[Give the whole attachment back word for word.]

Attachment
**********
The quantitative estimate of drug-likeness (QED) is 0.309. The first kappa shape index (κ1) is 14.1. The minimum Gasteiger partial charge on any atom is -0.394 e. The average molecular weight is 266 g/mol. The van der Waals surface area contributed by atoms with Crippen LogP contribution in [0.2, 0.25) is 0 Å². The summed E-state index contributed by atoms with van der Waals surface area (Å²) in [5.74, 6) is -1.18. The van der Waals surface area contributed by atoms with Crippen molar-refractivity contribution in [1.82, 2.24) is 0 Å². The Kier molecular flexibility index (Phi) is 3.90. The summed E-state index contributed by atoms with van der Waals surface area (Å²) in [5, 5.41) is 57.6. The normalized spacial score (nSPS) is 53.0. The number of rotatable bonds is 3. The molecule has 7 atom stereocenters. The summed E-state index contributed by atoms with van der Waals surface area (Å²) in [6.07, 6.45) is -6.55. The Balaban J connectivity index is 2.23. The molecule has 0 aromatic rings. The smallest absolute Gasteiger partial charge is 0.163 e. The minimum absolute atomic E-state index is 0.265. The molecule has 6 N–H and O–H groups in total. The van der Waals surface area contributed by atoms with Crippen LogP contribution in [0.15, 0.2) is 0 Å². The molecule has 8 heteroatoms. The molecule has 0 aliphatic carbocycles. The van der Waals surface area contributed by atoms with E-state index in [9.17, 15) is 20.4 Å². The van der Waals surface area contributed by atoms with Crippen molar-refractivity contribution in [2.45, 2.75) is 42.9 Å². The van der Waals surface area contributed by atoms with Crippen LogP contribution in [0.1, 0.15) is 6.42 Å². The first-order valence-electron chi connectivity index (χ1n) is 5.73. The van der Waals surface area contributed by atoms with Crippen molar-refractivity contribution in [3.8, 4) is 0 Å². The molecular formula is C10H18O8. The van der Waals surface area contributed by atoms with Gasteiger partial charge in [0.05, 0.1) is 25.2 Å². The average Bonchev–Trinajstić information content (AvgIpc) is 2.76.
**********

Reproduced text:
The quantitative estimate of drug-likeness (QED) is 0.309. The first kappa shape index (κ1) is 14.1. The minimum Gasteiger partial charge on any atom is -0.394 e. The average molecular weight is 266 g/mol. The van der Waals surface area contributed by atoms with Crippen LogP contribution in [0.2, 0.25) is 0 Å². The summed E-state index contributed by atoms with van der Waals surface area (Å²) in [5.74, 6) is -1.18. The van der Waals surface area contributed by atoms with Crippen molar-refractivity contribution in [1.82, 2.24) is 0 Å². The Kier molecular flexibility index (Phi) is 3.90. The summed E-state index contributed by atoms with van der Waals surface area (Å²) in [5, 5.41) is 57.6. The normalized spacial score (nSPS) is 53.0. The number of rotatable bonds is 3. The molecule has 7 atom stereocenters. The summed E-state index contributed by atoms with van der Waals surface area (Å²) in [6.07, 6.45) is -6.55. The Balaban J connectivity index is 2.23. The molecule has 0 aromatic rings. The smallest absolute Gasteiger partial charge is 0.163 e. The minimum absolute atomic E-state index is 0.265. The molecule has 6 N–H and O–H groups in total. The van der Waals surface area contributed by atoms with Crippen LogP contribution in [0.15, 0.2) is 0 Å². The molecule has 8 heteroatoms. The molecule has 0 aliphatic carbocycles. The van der Waals surface area contributed by atoms with E-state index in [9.17, 15) is 20.4 Å². The van der Waals surface area contributed by atoms with Crippen molar-refractivity contribution in [2.45, 2.75) is 42.9 Å². The van der Waals surface area contributed by atoms with Crippen LogP contribution in [0.1, 0.15) is 6.42 Å². The first-order valence-electron chi connectivity index (χ1n) is 5.73. The van der Waals surface area contributed by atoms with Crippen molar-refractivity contribution in [3.8, 4) is 0 Å². The molecular formula is C10H18O8. The van der Waals surface area contributed by atoms with Gasteiger partial charge in [0.05, 0.1) is 25.2 Å². The average Bonchev–Trinajstić information content (AvgIpc) is 2.76.